Dodge Momentum Index shows commercial/institutional split
Materials prices and delivery problems continue to rise sharply. One reader received a letter on Tuesday from a southern-based structural-steel distributor that reported that, since August, prices for hollow structural section (HSS) “tube/pipe products have increased 56%. WF [wide-flange] prices have increased 24%.. While these materials are available, lead times for these products have been extended. These increases and extended lead times are forecast to continue into second quarter [Q2] of the year, potentially further.” Trade publication Random Lengths reported today that its framing-lumber composite price hit an all-time high of $963 per 1000 board-feet today, eclipsing the record set last September and more than double the year-earlier level. The nationwide average price of diesel fuel increased by 6.3 cents per gallon to $2.80, the Energy Information Administration reported last Monday. The increase marked “the 14th straight week with a gain and the largest rise in nearly 17 months,” trade publication Transport Topics reported on Tuesday, although the price on Monday was 11 cents (3.4%) less than a year earlier. Readers are invited to email price and supply-chain information to [email protected]
The Dodge Momentum Index increased 3.1% in January from the revised December reading, Dodge Data & Analytics reported on February 5. The index “is a monthly measure of the first (or initial) report for nonresidential building projects in planning, which have been shown to lead construction spending for nonresidential buildings by a full year. The commercial component of the Momentum Index moved 9.9% higher, offsetting an 11.7% decrease in the institutional component. January’s increase marked the highest level in the Momentum Index since the COVID-19 pandemic began. While certainly positive news, the Momentum Index is also sending a warning that the construction sector’s recovery may be very uneven in the months ahead. Institutional planning hit its lowest level since the Momentum Index began in 2002 as state and local governments pull back on building plans in the wake of growing budget deficits. Conversely, commercial planning is at its highest level since before the Great Recession, fueled by an increasing number of warehouse projects and to a somewhat lesser degree office projects. On a year-over-year [y/y] basis the overall Momentum Index is 2.2% below January 2020. The commercial component is up 12.3%…, while the institutional component is down 27.7%..”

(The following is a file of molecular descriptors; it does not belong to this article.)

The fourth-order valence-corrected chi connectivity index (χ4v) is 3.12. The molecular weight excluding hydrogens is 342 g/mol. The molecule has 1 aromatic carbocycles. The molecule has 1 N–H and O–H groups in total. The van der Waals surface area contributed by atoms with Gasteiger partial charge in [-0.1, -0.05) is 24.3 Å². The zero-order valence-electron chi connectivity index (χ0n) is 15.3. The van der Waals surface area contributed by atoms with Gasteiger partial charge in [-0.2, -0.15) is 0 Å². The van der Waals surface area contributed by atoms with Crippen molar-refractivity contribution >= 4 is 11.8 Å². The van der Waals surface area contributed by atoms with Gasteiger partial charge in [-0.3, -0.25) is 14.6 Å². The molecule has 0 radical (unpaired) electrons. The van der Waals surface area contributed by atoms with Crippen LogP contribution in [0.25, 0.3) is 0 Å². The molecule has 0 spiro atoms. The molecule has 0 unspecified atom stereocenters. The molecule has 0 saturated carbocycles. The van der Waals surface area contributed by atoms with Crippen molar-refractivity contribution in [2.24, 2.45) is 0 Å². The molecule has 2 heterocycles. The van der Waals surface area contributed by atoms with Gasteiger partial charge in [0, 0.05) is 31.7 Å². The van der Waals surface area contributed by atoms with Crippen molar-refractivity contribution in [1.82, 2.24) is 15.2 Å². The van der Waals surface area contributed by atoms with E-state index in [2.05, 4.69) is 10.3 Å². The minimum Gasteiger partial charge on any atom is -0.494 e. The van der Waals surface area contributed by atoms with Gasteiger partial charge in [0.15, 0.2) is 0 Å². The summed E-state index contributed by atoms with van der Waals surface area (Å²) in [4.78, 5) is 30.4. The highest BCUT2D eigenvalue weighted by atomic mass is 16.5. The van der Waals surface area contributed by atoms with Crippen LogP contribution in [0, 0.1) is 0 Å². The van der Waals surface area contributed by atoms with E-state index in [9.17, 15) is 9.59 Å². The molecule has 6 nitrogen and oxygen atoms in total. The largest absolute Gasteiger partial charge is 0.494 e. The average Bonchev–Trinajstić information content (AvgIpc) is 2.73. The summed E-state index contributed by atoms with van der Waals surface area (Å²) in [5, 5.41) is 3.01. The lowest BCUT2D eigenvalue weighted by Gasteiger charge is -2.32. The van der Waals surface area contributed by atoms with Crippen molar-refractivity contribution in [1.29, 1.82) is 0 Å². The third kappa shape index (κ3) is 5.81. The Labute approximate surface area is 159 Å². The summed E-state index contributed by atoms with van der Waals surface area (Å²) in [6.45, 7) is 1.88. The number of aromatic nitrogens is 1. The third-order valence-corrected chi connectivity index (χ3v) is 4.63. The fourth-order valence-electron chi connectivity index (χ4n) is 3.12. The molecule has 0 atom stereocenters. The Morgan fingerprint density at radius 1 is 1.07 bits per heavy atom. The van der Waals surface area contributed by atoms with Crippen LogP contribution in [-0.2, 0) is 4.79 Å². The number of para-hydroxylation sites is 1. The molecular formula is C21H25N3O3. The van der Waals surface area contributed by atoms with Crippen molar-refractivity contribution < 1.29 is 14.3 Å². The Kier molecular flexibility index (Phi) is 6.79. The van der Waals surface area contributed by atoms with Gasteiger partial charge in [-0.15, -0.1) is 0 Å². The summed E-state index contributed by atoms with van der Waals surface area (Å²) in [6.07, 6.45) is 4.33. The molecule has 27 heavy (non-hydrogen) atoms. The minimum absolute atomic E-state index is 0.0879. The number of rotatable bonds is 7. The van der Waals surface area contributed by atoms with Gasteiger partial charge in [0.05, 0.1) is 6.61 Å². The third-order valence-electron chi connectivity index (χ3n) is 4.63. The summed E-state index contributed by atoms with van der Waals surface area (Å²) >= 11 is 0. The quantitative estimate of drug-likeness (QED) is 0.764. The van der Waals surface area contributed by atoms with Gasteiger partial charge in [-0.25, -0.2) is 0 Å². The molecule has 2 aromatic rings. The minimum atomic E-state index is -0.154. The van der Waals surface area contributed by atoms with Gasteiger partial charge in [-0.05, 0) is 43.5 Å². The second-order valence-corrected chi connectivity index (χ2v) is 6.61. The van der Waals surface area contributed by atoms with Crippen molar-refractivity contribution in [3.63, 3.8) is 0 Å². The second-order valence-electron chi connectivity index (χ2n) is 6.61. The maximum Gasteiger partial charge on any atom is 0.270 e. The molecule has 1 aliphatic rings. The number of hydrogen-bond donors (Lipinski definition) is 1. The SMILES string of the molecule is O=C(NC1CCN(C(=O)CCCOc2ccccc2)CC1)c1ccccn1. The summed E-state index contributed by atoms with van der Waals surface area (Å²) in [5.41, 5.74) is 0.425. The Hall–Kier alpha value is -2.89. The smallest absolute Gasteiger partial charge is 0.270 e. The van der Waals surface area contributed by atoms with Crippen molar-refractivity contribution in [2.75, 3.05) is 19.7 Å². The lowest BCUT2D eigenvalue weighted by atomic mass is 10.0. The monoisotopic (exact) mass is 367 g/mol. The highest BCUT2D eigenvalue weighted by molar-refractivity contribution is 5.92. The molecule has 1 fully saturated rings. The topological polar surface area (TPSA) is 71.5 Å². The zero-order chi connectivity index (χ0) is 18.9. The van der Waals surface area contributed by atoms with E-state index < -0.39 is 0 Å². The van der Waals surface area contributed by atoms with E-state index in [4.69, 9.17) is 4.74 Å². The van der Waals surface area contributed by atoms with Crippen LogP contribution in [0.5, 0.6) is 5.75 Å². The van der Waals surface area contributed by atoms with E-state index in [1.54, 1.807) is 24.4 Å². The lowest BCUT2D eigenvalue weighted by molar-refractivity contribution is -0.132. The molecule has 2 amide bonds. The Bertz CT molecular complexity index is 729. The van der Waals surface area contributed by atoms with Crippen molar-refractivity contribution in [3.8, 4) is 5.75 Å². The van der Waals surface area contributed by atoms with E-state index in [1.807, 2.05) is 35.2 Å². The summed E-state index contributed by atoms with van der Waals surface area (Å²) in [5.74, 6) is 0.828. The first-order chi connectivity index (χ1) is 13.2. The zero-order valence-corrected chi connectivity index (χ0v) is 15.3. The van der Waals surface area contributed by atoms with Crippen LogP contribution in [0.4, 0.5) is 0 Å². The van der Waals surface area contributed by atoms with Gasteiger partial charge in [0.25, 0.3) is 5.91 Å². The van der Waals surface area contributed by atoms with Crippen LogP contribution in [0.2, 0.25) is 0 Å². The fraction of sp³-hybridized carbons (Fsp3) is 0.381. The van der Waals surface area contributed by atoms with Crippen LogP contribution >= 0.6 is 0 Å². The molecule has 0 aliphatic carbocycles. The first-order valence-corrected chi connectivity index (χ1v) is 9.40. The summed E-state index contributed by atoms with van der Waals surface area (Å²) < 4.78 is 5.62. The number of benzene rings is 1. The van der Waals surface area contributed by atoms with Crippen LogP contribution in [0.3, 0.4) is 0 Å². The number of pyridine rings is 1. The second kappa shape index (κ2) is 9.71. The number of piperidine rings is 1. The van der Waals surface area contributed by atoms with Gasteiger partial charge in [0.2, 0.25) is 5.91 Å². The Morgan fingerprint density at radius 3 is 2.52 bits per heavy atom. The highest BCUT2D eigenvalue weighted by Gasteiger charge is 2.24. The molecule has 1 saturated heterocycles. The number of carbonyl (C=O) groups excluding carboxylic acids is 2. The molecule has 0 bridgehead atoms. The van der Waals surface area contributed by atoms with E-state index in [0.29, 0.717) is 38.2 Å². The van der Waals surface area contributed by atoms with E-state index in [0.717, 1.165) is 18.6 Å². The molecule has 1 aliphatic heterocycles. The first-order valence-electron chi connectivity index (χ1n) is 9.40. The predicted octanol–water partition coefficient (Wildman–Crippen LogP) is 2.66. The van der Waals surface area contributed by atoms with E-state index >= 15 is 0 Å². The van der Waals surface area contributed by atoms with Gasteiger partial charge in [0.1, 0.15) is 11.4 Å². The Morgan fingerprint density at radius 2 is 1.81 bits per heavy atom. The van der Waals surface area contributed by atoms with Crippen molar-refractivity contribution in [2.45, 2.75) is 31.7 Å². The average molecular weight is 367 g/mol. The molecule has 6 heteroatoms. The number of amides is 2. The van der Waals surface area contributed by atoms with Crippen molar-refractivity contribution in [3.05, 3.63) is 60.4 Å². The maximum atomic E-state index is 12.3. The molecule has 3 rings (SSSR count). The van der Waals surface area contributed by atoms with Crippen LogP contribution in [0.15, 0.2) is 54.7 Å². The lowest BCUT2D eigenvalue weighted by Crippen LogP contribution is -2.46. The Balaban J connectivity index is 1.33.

There were 195,000 job openings in construction, not seasonally adjusted, at the end of December, down 9.7% from December 2019, BLS reported on Tuesday in its latest Job Openings and Labor Turnover Survey (JOLTS) release. Hires in December totaled 261,000, down 1.1% y/y. Layoffs and discharges declined 30% y/y to 170,000. “Over the year, the…industries with the largest decreases [were] construction; transportation, warehousing, and utilities; and retail trade.” Quits increased 18% y/y to 162,000. JOLTS data combines nonresidential construction with residential; the latter most likely accounts for a disproportionately large share of hires and openings. BLS reported on February 5 that residential construction employment increased 0.9% y/y from January 2020 to January 2021, while nonresidential employment decreased 5.4%.